United States; he is the first African American to hold that office. The product of an interracial marriage–his father grew up in a small village in Kenya, his mother in Kansas–Obama grew up in Hawaii but discovered his civic calling in Chicago, where he worked for several years as a community organizer on the city’s largely black South Side. After studying at Harvard Law School and practicing constitutional law in Chicago, he began his political career in 1996 in the Illinois State Senate and in 2004 announced his candidacy for a newly vacant seat in the U.S. Senate. He delivered a rousing keynote speech at that year’s Democratic National Convention, attracting national attention with his eloquent call for national unity and cooperation across party lines. In February 2007, just months after he became only the third African American elected to the U.S. Senate since Reconstruction, Obama announced his candidacy for the 2008 Democratic presidential nomination. After withstanding a tight Democratic primary battle with Hillary Clinton, the New York senator and former first lady, Obama defeated Senator John McCain of Arizona in the general election that November. Obama’s appearances in both the primaries and the general election drew impressive crowds, and his message of hope and change–embodied by the slogan “Yes We Can”–inspired thousands of new voters, many young and black, to cast their vote for the first time in the historic election.
Black History Wod: “44th U.S. President” Choose 1st Term or 2nd Term or Challenge yourself and do Both Terms!!!1st Term: 44 Min AMRap 9-8-7-6-5-4-3-2 Deadlifts, Burpees, KBS with 44 Calorie Row at the top of Every Round RX: Deadlift 225/155 KBS: 70/53 Scaled: Deadlift 155/105 KBS: 53/32 2nd Term: 44Min AMRap 9-8-7-6-5-4-3-2 Unbroken Sets of Squat Cleans and Front Squat RX: 175/125 Scaled: 135/95 Unbroken means All Squat Cleans Tap and Go and on the last Squat Clean go immediately into the Front Squats. This workout is 44 Minutes so after the 2 reps increase the weight by 10lbs and start at 2-3-4-5-6-7-8-9 until the 44mins are up.
By the early 1970s, the advances of the civil rights movement had combined with the rise of the feminist movement to create an African-American women’s movement. “There can’t be liberation for half a race,” declared Margaret Sloan, one of the women behind the National Black Feminist Organization, founded in 1973. A year earlier, Representative Shirley Chisholm of New York became a national symbol of both movements as the first major party African-American candidate and the first female candidate for president of the United States. A former educational consultant and a founder of the National Women’s Caucus, Chisholm became the first black woman in Congress in 1968, when she was elected to the House from her Brooklyn district. Though she failed to win a primary, Chisholm received more than 150 votes at the Democratic National Convention. She claimed she never expected to win the nomination. It went to George McGovern, who lost to Richard Nixon in the general election. The outspoken Chisholm, who attracted little support among African-American men during her presidential campaign, later told the press: “I’ve always met more discrimination being a woman than being black. When I ran for the Congress, when I ran for president, I met more discrimination as a woman than for being black. Men are men.”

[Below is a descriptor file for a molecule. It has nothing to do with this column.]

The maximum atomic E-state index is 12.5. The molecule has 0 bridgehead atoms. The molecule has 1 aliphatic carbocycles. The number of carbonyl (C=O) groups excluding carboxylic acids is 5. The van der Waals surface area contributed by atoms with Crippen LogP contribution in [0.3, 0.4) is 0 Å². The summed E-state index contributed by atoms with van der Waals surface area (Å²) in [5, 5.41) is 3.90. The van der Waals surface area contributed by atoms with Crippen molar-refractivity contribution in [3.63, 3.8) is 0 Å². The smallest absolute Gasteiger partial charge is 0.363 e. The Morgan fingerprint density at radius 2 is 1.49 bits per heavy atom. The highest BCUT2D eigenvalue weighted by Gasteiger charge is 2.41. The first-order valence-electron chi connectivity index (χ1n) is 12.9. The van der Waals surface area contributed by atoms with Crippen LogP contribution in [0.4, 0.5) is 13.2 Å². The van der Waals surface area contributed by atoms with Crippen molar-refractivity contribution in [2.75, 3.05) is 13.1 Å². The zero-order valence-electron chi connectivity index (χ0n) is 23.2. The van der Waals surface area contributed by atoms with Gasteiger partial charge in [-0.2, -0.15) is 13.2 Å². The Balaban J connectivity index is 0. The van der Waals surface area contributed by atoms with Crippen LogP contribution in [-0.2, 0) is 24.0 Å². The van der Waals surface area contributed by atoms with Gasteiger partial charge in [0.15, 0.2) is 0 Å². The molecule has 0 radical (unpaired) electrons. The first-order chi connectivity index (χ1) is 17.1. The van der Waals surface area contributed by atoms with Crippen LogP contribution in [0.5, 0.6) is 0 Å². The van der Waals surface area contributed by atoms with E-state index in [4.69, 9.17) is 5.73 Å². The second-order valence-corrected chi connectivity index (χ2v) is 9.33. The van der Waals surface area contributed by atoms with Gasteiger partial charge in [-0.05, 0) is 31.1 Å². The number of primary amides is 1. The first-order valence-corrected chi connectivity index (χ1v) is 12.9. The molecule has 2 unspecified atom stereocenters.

Black History Wod: Shirley Chisholm Runs for President, 1972
1 Full Snatch 9 OHS 7 Power Snatches 2 OHS Every 2mins 20 Rounds
RX 155/105, Scaled 95/65
Rodney King Riots” AKA “Americas Nightmare” Complete 100 Rounds of 1 Power Clean 1 Push Press 1 Rack Lunge Left Knee to Ground 1 Rack Lunge Right Knee to Ground RX: 135/95 Scaled: 95/65
Black History Wod: Mandela 94 DeadLift 95 Push-Ups 96 HangClean 97 Sit-Ups 98 PushPress 99 AirSquats 135/95 ABSOLUTELY NO SCALING IF YOU ATTEMPT TO DO THIS WORKOUT THERE IS NO SCALING!!!
Black History Wod: “Rivers of Blood” The Assassination of MLK For Time: 19 Burpees 100 Air Squats, 100 Sit-Ups, 100 Push-Ups, 100 Knees to Elbow (Plank Style), 68 Burpees with 8 Ground To Overhead on the Minute 45min Time Cap 35/45 Plate
After the heady rush of the civil rights movement’s first years, anger and frustration was increasing among many African Americans, who saw clearly that true equality–social, economic and political–still eluded them. In the late 1960s and early ’70s, this frustration fueled the rise of the Black Power movement. According to then-SNCC chairman Stokely Carmichael, who first popularized the term “black power” in 1966, the traditional civil rights movement and its emphasis on nonviolence, did not go far enough, and the federal legislation it had achieved failed to address the economic and social disadvantages facing blacks in America. Black Power was a form of both self-definition and self-defense for African Americans; it called on them to stop looking to the institutions of white America–which were believed to be inherently racist–and act for themselves, by themselves, to seize the gains they desired, including better jobs, housing and education. Also in 1966, Huey P. Newton and Bobby Seale, college students in Oakland, California, founded the Black Panther Party. While its original mission was to protect blacks from white brutality by sending patrol groups into black neighborhoods, the Panthers soon developed into a Marxist group that promoted Black Power by urging African Americans to arm themselves and demand full employment, decent housing and control over their own communities. Clashes ensued between the Panthers and police in California, New York and Chicago, and in 1967 Newton was convicted of voluntary manslaughter after killing a police officer. His trial brought national attention to the organization, which at its peak in the late 1960s boasted some 2,000 members.